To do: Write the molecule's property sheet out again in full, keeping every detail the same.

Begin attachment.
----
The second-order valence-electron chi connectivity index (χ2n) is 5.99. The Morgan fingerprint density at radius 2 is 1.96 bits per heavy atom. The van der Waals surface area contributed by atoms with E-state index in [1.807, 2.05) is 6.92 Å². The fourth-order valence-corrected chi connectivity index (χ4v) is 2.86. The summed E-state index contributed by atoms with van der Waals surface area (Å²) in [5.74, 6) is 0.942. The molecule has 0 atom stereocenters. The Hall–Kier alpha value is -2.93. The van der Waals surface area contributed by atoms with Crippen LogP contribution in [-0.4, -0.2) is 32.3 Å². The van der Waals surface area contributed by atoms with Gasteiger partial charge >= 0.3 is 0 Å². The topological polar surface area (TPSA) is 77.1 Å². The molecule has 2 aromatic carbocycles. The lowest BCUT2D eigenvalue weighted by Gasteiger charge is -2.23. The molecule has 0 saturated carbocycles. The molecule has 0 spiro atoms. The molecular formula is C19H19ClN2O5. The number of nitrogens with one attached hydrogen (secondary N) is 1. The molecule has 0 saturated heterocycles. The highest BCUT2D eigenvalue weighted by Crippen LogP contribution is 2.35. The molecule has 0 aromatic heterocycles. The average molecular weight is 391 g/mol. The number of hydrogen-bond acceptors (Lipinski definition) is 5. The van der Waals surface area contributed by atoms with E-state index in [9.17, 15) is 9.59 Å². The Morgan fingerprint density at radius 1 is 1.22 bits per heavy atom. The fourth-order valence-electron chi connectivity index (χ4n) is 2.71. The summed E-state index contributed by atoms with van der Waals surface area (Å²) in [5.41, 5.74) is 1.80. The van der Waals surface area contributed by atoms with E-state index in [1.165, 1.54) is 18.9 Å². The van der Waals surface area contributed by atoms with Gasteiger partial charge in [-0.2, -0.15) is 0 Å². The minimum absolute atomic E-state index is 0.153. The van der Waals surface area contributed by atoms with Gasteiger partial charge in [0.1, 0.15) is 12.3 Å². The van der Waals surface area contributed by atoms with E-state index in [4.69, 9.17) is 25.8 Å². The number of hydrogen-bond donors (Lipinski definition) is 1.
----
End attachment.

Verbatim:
The second-order valence-electron chi connectivity index (χ2n) is 5.99. The Morgan fingerprint density at radius 2 is 1.96 bits per heavy atom. The van der Waals surface area contributed by atoms with E-state index in [1.807, 2.05) is 6.92 Å². The fourth-order valence-corrected chi connectivity index (χ4v) is 2.86. The summed E-state index contributed by atoms with van der Waals surface area (Å²) in [5.74, 6) is 0.942. The molecule has 0 atom stereocenters. The Hall–Kier alpha value is -2.93. The van der Waals surface area contributed by atoms with Crippen LogP contribution in [-0.4, -0.2) is 32.3 Å². The van der Waals surface area contributed by atoms with Gasteiger partial charge >= 0.3 is 0 Å². The topological polar surface area (TPSA) is 77.1 Å². The molecule has 2 aromatic carbocycles. The lowest BCUT2D eigenvalue weighted by Gasteiger charge is -2.23. The molecule has 0 saturated carbocycles. The molecule has 0 spiro atoms. The molecular formula is C19H19ClN2O5. The number of nitrogens with one attached hydrogen (secondary N) is 1. The molecule has 0 saturated heterocycles. The highest BCUT2D eigenvalue weighted by Crippen LogP contribution is 2.35. The molecule has 0 aromatic heterocycles. The average molecular weight is 391 g/mol. The number of hydrogen-bond acceptors (Lipinski definition) is 5. The van der Waals surface area contributed by atoms with E-state index in [9.17, 15) is 9.59 Å². The Morgan fingerprint density at radius 1 is 1.22 bits per heavy atom. The fourth-order valence-electron chi connectivity index (χ4n) is 2.71. The summed E-state index contributed by atoms with van der Waals surface area (Å²) in [5.41, 5.74) is 1.80. The van der Waals surface area contributed by atoms with E-state index in [1.165, 1.54) is 18.9 Å². The van der Waals surface area contributed by atoms with Gasteiger partial charge in [-0.2, -0.15) is 0 Å². The minimum absolute atomic E-state index is 0.153. The van der Waals surface area contributed by atoms with Gasteiger partial charge in [0.1, 0.15) is 12.3 Å². The van der Waals surface area contributed by atoms with E-state index in [4.69, 9.17) is 25.8 Å². The number of hydrogen-bond donors (Lipinski definition) is 1.